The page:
HuffPost Arts&Culture is celebrating Women's History Month with the help of our favorite artists -- female artists, of course. Every day of March we're rolling out a new key player in the art world with a playing card... Get it? Print them out for your own amazing (although probably a bit flimsy) card deck or use them to stay fresh on your favorite women in art.
SEVEN OF DIAMONDS
WHO: Kara Walker
WHAT: Walker is known for her cartoonish paper-cut silhouettes exploring narratives of race, gender, desire, violence, racial stereotypes and shame. Her “magic-lantern” projections depict dark scenarios including rape, lynchings and slavery via absurdly cartoonish forms, yielding shocking results. Of her cutting works, Walker explained: "I was really searching for a format to sort of encapsulate, to simplify complicated things...And some of it spoke to me as: ‘it's a medium...historically, it's a craft...and it's very middle-class.'"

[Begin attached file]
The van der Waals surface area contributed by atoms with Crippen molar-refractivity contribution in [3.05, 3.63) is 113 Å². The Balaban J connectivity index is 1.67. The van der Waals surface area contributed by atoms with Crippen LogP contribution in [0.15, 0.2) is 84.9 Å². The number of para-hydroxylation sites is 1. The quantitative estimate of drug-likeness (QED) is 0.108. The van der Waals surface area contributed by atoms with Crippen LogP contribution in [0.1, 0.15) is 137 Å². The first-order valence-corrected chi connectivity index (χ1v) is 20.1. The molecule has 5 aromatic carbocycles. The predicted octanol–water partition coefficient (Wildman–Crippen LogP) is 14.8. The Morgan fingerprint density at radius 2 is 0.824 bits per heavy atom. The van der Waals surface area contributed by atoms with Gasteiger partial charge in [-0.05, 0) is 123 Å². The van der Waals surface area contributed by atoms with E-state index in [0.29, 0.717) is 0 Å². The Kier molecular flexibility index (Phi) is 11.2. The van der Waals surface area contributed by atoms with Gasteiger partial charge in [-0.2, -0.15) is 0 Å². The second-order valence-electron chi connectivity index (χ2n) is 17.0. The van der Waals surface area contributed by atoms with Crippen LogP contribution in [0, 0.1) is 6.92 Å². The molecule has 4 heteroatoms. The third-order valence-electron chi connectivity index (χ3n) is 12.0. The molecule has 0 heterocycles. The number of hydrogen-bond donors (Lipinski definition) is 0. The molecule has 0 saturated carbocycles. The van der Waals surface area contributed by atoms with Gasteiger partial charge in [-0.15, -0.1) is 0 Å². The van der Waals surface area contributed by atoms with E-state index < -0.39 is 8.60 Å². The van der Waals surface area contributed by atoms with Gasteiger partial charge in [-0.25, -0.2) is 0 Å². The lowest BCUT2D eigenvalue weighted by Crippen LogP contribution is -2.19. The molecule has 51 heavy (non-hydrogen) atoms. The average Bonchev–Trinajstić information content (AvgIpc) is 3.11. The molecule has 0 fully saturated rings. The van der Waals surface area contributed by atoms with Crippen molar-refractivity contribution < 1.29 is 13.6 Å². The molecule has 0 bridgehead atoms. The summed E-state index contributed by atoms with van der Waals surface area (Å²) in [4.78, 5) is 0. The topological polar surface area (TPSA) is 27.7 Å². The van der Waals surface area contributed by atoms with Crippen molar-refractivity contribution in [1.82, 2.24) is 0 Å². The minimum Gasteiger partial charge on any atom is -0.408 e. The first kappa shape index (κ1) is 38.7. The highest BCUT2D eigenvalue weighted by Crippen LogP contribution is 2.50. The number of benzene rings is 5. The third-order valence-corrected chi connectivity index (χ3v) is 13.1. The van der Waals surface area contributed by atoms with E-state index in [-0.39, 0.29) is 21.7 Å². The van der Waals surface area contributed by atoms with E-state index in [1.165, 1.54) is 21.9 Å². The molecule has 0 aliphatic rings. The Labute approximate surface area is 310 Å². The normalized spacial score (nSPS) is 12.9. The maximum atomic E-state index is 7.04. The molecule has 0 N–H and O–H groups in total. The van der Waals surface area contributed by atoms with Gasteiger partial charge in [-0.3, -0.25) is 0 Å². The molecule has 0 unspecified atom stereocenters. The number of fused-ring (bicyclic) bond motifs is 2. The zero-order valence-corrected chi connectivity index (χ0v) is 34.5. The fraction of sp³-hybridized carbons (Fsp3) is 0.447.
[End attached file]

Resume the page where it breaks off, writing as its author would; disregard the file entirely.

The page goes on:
WHERE: Get a feel for Walker's artworks in her segment on Art21's "Stories" episode.
WHY: Walker, who won a MacArthur Grant at only 28 years old, continues to stir controversy with her powerful works. A drawing depicting oral sex between a black woman and white man was hidden by a cloth at the Newark Public Library until last December. Walker is not one to shy away from controversy, responding: "The promise of any artwork is that it can hold us—viewer and maker—in a conflicted or contestable space, without real world injury or loss."
See more of our playing cards in the slideshow below: